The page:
One of the problems with Christians today

We see more of the news and what the world declares to be right and wrong, and suddenly we’re making decisions based not on God’s Word, but on the world around us. Ever wonder why the world is actually fighting about things like “the right” to kill unborn children or trying to “change” biology? We’re more interested in cultural morality than we are in what God says is right and wrong.

At some point, Lot went from looking at Sodom to living right in Sodom, as we read in Genesis 14:12 that Lot gets taken hostage by the four kings, “And they took Lot, Abram’s brother’s son, who dwelt in Sodom, and his goods, and departed.”

The sin of compromise is a slippery slope

The sin of compromise is a slippery slope; we start by looking at something, and the next thing you know we’re living it. Lot may have been a lukewarm Christian, but because he was lukewarm, he was weak, he compromised, and he was unwilling to stand up for what was right. His entire family suffered as a result and didn’t follow God.

Look around; certainly, there are things happening where we are living that are wrong, but what are we doing about it? We’re often afraid to speak up or stand up for the truth because we do not want to be accused of being intolerant. D.A. Carson, founder of the Gospel Coalition, once said that “People don’t drift toward holiness, they drift toward compromise and call it tolerance, and drift toward disobedience and call it freedom.”

“People don’t drift toward holiness, they drift toward compromise
and call it tolerance, and drift toward disobedience and call it freedom.”

D.A. Carson

Compromise doesn’t lead to anything good

In Genesis 19:1, we read that Lot “sat in the gate of Sodom:”. As I wrote in a previous column, gates in ancient times were places were the kings and civic leaders of a community or a city gathered to work. Lot was a leader in Sodom, probably using “tolerance” and “freedom” as his talking points.

Sin is a progressive thing. Lot started looking, then living, and then leading in Sodom. And what happened next? He lost everything. God literally destroyed Sodom and everything in it, and Lot ended up living in a cave. That’s the cost of compromise. Don’t be deceived; compromise in our lives doesn’t lead to anything good.

Originally published as “The cost of compromise.” Independent Plus. May 19, 2022: 5. Print. Web.

Thursday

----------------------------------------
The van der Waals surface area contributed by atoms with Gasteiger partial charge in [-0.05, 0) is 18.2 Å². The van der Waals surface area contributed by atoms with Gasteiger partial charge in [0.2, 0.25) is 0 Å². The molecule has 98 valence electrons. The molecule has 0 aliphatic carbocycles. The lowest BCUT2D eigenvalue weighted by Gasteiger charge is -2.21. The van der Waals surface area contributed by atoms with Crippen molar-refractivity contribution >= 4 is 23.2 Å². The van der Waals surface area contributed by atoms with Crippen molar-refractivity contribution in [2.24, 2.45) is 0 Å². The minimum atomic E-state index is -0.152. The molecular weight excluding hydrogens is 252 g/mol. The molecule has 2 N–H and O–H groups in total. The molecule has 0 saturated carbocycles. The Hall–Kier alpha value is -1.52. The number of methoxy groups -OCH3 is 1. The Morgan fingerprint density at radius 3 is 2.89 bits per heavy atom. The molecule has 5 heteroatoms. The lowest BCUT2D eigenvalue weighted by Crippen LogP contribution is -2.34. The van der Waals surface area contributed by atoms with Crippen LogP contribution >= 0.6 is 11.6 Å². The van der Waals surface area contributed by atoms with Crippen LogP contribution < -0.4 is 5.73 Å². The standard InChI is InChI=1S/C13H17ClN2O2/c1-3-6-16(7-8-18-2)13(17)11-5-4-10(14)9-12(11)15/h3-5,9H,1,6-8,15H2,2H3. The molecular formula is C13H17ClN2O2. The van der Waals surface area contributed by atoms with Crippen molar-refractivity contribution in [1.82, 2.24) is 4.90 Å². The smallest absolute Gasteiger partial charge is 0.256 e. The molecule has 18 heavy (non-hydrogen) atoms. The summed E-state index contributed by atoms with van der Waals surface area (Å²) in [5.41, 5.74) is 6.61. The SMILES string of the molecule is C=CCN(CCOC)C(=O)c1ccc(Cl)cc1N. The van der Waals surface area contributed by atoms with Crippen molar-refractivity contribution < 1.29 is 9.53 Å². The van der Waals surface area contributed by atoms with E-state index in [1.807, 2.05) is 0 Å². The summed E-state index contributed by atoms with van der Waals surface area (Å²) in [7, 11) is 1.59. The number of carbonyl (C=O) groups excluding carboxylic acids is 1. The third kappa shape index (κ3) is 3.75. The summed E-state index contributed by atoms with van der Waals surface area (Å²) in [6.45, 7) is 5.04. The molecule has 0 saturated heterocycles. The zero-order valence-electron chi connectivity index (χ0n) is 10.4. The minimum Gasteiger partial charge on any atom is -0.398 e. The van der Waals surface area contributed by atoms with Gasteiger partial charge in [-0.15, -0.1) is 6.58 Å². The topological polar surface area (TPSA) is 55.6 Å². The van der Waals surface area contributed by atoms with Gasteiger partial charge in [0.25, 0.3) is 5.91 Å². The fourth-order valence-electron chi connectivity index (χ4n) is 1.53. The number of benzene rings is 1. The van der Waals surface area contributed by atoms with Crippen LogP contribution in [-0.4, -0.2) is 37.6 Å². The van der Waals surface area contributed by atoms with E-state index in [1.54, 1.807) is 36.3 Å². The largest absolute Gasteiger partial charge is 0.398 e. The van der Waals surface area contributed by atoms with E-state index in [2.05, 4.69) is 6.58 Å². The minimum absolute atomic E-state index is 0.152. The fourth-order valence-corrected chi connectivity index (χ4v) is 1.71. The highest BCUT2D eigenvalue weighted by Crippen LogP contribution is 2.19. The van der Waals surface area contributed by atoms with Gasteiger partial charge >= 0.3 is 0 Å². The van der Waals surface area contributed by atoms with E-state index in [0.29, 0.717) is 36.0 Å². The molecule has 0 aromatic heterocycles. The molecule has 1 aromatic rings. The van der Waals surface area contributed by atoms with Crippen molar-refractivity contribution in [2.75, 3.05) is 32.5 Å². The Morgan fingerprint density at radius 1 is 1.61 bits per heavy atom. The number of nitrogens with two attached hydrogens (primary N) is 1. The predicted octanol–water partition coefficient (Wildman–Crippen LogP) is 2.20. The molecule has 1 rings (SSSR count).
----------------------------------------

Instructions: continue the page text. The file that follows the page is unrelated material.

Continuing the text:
1

December 2022

Advent: A season for the grieving

Written by , Posted in Christian Living, Published Work

It’s that time of year when Christmas preparations are getting into full swing—families and companies are hosting Christmas parties, friends are planning gift exchanges, and children everywhere are compiling their Christmas wish lists—and for some, this can be a hard season.

The first Advent - Christ's birth - gives us hope, because through it, God highlighted the significance of the hopeless. Read more about advent and a season for the grieving on hopereflected.com

For anyone grieving

For anyone suffering strained familial relationships, to say Christmas can be a challenge would be an understatement. For anyone who is grieving, the celebratory season of Christmas can cause an inconsolable heart to break even more. But it doesn’t have to be that way.

When we redirect our attention from the family get-togethers, the food, and the gift exchanges, and we look to understand the true meaning behind Christmas, this season can become what it was originally meant to be: A season of hope.

A brief history of Advent

Christmas is a season which celebrates the birth of Christ, beginning with Advent (which always starts the Sunday closest to November 30, November 27 this year), and ending on Christmas Day. Advent is a key part of fully embracing Christmas. Taken from the Latin word adventus, Advent literally means “coming”. People who celebrate Advent usually explore different themes for the four weeks of December leading up to Christmas, traditionally themes of Hope, Faith, Peace, Love, or Joy.

Hope can be a difficult thing to grasp

Hope can be a very difficult thing to grasp, especially for anyone who is grieving or alone. Christmas, the first advent of Christ, is all about Hope. You cannot have Christmas without Hope. Christ’s birth gives us hope in that it is the fulfillment of several prophecies in Scripture: The virgin birth (prophesied in Isaiah 7:14), the incarnation of Christ (prophesied in Isaiah 9:6), the timing of Christ’s arrival on earth (prophesied in Daniel 9:24), man’s rejection of Christ (Isaiah 53:1-4), Christ’s crucifixion (Psalm 2), and Christ’s resurrection (Psalm 16).